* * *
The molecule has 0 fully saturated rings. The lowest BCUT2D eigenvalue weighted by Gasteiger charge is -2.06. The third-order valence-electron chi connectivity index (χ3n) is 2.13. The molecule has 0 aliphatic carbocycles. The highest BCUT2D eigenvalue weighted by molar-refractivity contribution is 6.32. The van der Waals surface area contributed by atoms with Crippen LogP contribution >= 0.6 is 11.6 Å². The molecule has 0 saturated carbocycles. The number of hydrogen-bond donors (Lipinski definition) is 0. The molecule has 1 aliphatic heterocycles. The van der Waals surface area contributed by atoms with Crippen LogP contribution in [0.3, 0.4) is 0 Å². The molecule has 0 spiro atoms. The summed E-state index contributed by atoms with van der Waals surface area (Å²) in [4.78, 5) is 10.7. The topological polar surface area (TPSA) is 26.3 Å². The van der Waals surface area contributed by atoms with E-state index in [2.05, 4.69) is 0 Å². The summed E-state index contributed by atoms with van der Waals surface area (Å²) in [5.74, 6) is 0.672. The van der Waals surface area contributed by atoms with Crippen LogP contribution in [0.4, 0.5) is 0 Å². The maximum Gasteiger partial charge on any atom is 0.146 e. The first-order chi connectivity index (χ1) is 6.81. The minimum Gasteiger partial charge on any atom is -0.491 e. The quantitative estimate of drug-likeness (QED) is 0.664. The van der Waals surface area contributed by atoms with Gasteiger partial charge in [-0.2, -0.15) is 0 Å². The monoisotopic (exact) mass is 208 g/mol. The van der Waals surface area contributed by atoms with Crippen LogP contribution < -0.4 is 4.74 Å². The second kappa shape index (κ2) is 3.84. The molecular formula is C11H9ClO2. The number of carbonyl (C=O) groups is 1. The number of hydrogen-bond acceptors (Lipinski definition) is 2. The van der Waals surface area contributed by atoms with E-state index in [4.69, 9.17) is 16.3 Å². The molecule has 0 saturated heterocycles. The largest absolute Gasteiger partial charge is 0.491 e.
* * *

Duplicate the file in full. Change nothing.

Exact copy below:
The molecule has 0 fully saturated rings. The lowest BCUT2D eigenvalue weighted by Gasteiger charge is -2.06. The third-order valence-electron chi connectivity index (χ3n) is 2.13. The molecule has 0 aliphatic carbocycles. The highest BCUT2D eigenvalue weighted by molar-refractivity contribution is 6.32. The van der Waals surface area contributed by atoms with Crippen LogP contribution >= 0.6 is 11.6 Å². The molecule has 0 saturated carbocycles. The number of hydrogen-bond donors (Lipinski definition) is 0. The molecule has 1 aliphatic heterocycles. The van der Waals surface area contributed by atoms with Crippen LogP contribution in [0.3, 0.4) is 0 Å². The molecule has 0 spiro atoms. The summed E-state index contributed by atoms with van der Waals surface area (Å²) in [4.78, 5) is 10.7. The topological polar surface area (TPSA) is 26.3 Å². The van der Waals surface area contributed by atoms with E-state index in [2.05, 4.69) is 0 Å². The summed E-state index contributed by atoms with van der Waals surface area (Å²) in [5.74, 6) is 0.672. The van der Waals surface area contributed by atoms with Crippen LogP contribution in [0.4, 0.5) is 0 Å². The maximum Gasteiger partial charge on any atom is 0.146 e. The first-order chi connectivity index (χ1) is 6.81. The minimum Gasteiger partial charge on any atom is -0.491 e. The quantitative estimate of drug-likeness (QED) is 0.664. The van der Waals surface area contributed by atoms with Gasteiger partial charge in [-0.2, -0.15) is 0 Å². The monoisotopic (exact) mass is 208 g/mol. The van der Waals surface area contributed by atoms with Crippen LogP contribution < -0.4 is 4.74 Å². The second kappa shape index (κ2) is 3.84. The molecular formula is C11H9ClO2. The number of carbonyl (C=O) groups is 1. The number of hydrogen-bond acceptors (Lipinski definition) is 2. The van der Waals surface area contributed by atoms with E-state index in [4.69, 9.17) is 16.3 Å². The molecule has 0 saturated heterocycles. The largest absolute Gasteiger partial charge is 0.491 e.